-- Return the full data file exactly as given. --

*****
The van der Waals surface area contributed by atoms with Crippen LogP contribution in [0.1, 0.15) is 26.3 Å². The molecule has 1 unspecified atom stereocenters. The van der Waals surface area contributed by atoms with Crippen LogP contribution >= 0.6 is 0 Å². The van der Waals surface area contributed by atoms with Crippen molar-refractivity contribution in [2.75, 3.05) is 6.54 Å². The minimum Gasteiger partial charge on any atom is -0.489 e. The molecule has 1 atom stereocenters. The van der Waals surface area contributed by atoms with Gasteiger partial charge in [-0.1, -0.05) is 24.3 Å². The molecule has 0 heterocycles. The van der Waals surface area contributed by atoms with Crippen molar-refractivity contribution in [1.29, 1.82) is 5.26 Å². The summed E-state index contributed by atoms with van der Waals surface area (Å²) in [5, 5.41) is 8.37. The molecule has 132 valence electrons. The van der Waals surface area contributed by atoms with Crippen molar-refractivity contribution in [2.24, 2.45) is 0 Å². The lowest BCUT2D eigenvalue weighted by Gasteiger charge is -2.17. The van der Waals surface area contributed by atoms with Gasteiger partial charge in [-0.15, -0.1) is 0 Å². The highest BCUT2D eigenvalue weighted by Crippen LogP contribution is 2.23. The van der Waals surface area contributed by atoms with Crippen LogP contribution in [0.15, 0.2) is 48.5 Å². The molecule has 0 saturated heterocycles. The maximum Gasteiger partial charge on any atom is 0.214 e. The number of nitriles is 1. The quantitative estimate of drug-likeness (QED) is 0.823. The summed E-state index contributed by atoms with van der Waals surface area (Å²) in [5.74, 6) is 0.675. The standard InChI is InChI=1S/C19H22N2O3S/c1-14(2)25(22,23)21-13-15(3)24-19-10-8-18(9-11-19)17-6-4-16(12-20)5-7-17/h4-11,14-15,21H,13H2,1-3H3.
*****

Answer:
The van der Waals surface area contributed by atoms with Crippen LogP contribution in [0.1, 0.15) is 26.3 Å². The molecule has 1 unspecified atom stereocenters. The van der Waals surface area contributed by atoms with Crippen LogP contribution >= 0.6 is 0 Å². The van der Waals surface area contributed by atoms with Crippen molar-refractivity contribution in [2.75, 3.05) is 6.54 Å². The minimum Gasteiger partial charge on any atom is -0.489 e. The molecule has 1 atom stereocenters. The van der Waals surface area contributed by atoms with Gasteiger partial charge in [-0.1, -0.05) is 24.3 Å². The molecule has 0 heterocycles. The van der Waals surface area contributed by atoms with Crippen molar-refractivity contribution in [1.29, 1.82) is 5.26 Å². The summed E-state index contributed by atoms with van der Waals surface area (Å²) in [5, 5.41) is 8.37. The molecule has 132 valence electrons. The van der Waals surface area contributed by atoms with Crippen molar-refractivity contribution in [2.24, 2.45) is 0 Å². The lowest BCUT2D eigenvalue weighted by Gasteiger charge is -2.17. The van der Waals surface area contributed by atoms with Gasteiger partial charge in [-0.15, -0.1) is 0 Å². The highest BCUT2D eigenvalue weighted by Crippen LogP contribution is 2.23. The van der Waals surface area contributed by atoms with Crippen LogP contribution in [0.15, 0.2) is 48.5 Å². The molecule has 0 saturated heterocycles. The maximum Gasteiger partial charge on any atom is 0.214 e. The number of nitriles is 1. The quantitative estimate of drug-likeness (QED) is 0.823. The summed E-state index contributed by atoms with van der Waals surface area (Å²) in [5.74, 6) is 0.675. The standard InChI is InChI=1S/C19H22N2O3S/c1-14(2)25(22,23)21-13-15(3)24-19-10-8-18(9-11-19)17-6-4-16(12-20)5-7-17/h4-11,14-15,21H,13H2,1-3H3.